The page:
“Your best work is more like being a secretary than being a creative person—you just take the stuff down.” Stephen King in an interview by BDN Maine. Stephen mentions that he never knows how his novels are going to finish. He waits until he gets there before choosing the end—much like choosing dessert after you have finished the main course. John Grisham disagrees and must have the last chapter figured out before he starts a new novel. Me? I have done both and can see merits in either approach. I love the freedom of seeing where the writing will take me, but also appreciate the discipline of plotting a novel before beginning. My first novel, 3 WISE MEN, was like following a string through the darkness. Even I was surprised how it ended and readers loved the spontaneous events that shocked them on the way through. In my second novel, I knew how and where it would end, but still had to fill in the details. The conclusion to Ideas and Writing? Both approaches work fine. It is up to the author. However, have you ever noticed some authors using a formula for their plot development? It gets boring! I’m one who likes to mess it up and surprise readers, as well as myself! I remember the strange experience of sitting down during a break in my teaching and the words poured out, and included an event that even shocked me. It might have been subconscious, but it was real and many commented that they “never saw it coming.” If your writing never sees an event coming, then your shock is magnified for readers!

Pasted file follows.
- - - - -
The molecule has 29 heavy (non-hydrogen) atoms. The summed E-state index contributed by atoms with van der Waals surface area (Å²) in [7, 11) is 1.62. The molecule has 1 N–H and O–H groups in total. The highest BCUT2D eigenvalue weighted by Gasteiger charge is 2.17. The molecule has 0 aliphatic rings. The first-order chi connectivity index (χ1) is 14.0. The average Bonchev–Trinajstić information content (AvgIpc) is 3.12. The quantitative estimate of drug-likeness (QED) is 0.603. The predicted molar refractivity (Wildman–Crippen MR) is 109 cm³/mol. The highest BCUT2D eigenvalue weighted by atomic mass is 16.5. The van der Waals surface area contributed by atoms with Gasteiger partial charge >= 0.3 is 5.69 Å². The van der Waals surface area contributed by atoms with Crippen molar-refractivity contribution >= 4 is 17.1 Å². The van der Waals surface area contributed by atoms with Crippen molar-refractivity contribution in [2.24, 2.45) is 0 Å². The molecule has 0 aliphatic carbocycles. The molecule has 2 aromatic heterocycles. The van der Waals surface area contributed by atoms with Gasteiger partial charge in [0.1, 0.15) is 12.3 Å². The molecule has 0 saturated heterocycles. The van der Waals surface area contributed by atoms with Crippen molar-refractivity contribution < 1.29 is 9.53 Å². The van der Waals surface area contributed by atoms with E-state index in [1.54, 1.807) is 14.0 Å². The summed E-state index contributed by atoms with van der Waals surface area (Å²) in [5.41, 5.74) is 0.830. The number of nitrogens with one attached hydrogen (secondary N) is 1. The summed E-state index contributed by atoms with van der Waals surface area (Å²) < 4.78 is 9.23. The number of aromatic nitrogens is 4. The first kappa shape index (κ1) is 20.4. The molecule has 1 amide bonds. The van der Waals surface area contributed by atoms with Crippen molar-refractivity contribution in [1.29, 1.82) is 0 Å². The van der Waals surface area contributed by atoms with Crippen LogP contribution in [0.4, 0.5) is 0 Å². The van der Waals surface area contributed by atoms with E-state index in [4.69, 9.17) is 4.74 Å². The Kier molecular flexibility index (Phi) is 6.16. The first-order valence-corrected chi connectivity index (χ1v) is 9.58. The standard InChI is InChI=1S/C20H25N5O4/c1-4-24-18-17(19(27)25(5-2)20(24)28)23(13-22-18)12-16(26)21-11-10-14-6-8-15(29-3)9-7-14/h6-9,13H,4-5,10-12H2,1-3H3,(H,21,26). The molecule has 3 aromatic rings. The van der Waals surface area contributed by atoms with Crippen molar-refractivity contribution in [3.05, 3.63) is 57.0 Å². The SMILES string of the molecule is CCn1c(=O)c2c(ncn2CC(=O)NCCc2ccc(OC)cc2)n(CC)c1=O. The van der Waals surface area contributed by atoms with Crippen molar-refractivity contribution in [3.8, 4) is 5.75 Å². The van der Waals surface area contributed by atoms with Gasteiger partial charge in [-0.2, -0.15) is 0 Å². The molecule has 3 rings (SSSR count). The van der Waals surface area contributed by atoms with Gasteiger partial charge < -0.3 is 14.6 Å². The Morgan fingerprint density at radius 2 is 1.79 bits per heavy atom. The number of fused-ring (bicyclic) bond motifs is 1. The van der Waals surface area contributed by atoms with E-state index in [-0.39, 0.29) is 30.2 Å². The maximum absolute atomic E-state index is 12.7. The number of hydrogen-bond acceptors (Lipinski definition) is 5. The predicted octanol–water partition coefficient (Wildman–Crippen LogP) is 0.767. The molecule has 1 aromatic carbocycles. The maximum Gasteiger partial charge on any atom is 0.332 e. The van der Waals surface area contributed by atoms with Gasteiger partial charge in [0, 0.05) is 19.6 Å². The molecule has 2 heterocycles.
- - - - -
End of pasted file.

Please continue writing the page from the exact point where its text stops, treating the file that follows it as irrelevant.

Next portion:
- Let your ideas for a novel multiply – Pt I
- The Death of Literature, Kiwi Style